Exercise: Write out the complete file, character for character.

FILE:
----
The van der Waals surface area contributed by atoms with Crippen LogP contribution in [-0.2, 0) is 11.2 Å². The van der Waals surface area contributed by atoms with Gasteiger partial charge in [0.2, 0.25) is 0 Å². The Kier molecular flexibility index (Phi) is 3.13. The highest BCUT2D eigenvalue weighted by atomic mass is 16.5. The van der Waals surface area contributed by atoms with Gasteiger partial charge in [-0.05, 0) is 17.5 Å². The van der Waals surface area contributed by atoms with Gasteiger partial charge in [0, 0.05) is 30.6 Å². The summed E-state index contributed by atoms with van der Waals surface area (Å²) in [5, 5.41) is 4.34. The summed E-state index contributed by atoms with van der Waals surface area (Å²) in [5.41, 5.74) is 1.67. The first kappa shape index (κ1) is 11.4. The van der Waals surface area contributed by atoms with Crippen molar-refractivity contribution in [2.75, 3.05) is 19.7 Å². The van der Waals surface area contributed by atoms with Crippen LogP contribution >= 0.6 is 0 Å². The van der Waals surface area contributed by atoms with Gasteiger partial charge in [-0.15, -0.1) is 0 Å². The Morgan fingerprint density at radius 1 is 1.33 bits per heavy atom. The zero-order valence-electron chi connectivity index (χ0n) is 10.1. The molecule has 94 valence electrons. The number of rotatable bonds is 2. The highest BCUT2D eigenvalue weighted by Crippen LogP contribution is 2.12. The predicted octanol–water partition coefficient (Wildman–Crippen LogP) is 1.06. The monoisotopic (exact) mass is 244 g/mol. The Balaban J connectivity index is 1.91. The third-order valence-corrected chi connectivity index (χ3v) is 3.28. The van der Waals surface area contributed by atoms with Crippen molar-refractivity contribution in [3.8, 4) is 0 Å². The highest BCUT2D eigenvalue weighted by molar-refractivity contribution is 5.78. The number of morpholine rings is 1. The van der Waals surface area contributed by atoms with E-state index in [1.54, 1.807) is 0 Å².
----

The van der Waals surface area contributed by atoms with Crippen LogP contribution in [-0.2, 0) is 11.2 Å². The van der Waals surface area contributed by atoms with Gasteiger partial charge in [0.2, 0.25) is 0 Å². The Kier molecular flexibility index (Phi) is 3.13. The highest BCUT2D eigenvalue weighted by atomic mass is 16.5. The van der Waals surface area contributed by atoms with Gasteiger partial charge in [-0.05, 0) is 17.5 Å². The van der Waals surface area contributed by atoms with Gasteiger partial charge in [0, 0.05) is 30.6 Å². The summed E-state index contributed by atoms with van der Waals surface area (Å²) in [5, 5.41) is 4.34. The summed E-state index contributed by atoms with van der Waals surface area (Å²) in [5.41, 5.74) is 1.67. The first kappa shape index (κ1) is 11.4. The van der Waals surface area contributed by atoms with Crippen molar-refractivity contribution in [2.75, 3.05) is 19.7 Å². The van der Waals surface area contributed by atoms with Crippen LogP contribution >= 0.6 is 0 Å². The van der Waals surface area contributed by atoms with Gasteiger partial charge in [-0.15, -0.1) is 0 Å². The Morgan fingerprint density at radius 1 is 1.33 bits per heavy atom. The zero-order valence-electron chi connectivity index (χ0n) is 10.1. The molecule has 94 valence electrons. The number of rotatable bonds is 2. The highest BCUT2D eigenvalue weighted by Crippen LogP contribution is 2.12. The predicted octanol–water partition coefficient (Wildman–Crippen LogP) is 1.06. The monoisotopic (exact) mass is 244 g/mol. The Balaban J connectivity index is 1.91. The third-order valence-corrected chi connectivity index (χ3v) is 3.28. The van der Waals surface area contributed by atoms with Crippen molar-refractivity contribution in [3.8, 4) is 0 Å². The highest BCUT2D eigenvalue weighted by molar-refractivity contribution is 5.78. The number of morpholine rings is 1. The van der Waals surface area contributed by atoms with E-state index in [1.54, 1.807) is 0 Å².